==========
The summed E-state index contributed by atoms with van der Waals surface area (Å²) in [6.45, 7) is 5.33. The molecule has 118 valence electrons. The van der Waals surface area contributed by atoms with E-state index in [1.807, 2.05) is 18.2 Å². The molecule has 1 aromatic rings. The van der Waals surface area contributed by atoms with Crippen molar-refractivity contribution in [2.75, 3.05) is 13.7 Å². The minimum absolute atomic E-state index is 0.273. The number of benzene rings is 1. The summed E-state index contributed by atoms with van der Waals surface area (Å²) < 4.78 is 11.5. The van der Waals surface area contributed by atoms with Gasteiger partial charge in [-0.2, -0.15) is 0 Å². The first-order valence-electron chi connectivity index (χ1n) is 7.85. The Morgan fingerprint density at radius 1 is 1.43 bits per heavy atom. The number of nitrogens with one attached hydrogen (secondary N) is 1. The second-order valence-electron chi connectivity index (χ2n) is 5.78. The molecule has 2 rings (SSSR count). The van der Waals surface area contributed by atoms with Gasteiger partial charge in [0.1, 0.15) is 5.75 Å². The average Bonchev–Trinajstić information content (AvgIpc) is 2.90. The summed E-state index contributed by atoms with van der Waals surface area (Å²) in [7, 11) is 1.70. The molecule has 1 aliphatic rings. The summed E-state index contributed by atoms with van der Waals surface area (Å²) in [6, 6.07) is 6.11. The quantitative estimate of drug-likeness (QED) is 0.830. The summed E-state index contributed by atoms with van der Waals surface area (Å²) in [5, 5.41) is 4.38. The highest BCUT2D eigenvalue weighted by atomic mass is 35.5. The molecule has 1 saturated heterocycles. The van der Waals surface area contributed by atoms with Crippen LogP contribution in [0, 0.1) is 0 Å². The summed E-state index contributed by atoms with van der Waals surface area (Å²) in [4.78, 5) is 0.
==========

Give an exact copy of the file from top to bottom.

The summed E-state index contributed by atoms with van der Waals surface area (Å²) in [6.45, 7) is 5.33. The molecule has 118 valence electrons. The van der Waals surface area contributed by atoms with E-state index in [1.807, 2.05) is 18.2 Å². The molecule has 1 aromatic rings. The van der Waals surface area contributed by atoms with Crippen molar-refractivity contribution in [2.75, 3.05) is 13.7 Å². The minimum absolute atomic E-state index is 0.273. The number of benzene rings is 1. The summed E-state index contributed by atoms with van der Waals surface area (Å²) < 4.78 is 11.5. The van der Waals surface area contributed by atoms with Gasteiger partial charge in [-0.2, -0.15) is 0 Å². The first-order valence-electron chi connectivity index (χ1n) is 7.85. The Morgan fingerprint density at radius 1 is 1.43 bits per heavy atom. The number of nitrogens with one attached hydrogen (secondary N) is 1. The second-order valence-electron chi connectivity index (χ2n) is 5.78. The molecule has 2 rings (SSSR count). The van der Waals surface area contributed by atoms with Gasteiger partial charge in [0.1, 0.15) is 5.75 Å². The average Bonchev–Trinajstić information content (AvgIpc) is 2.90. The summed E-state index contributed by atoms with van der Waals surface area (Å²) in [7, 11) is 1.70. The molecule has 1 aliphatic rings. The summed E-state index contributed by atoms with van der Waals surface area (Å²) in [6, 6.07) is 6.11. The quantitative estimate of drug-likeness (QED) is 0.830. The summed E-state index contributed by atoms with van der Waals surface area (Å²) in [5, 5.41) is 4.38. The highest BCUT2D eigenvalue weighted by atomic mass is 35.5. The molecule has 1 saturated heterocycles. The van der Waals surface area contributed by atoms with Crippen LogP contribution in [0, 0.1) is 0 Å². The summed E-state index contributed by atoms with van der Waals surface area (Å²) in [4.78, 5) is 0.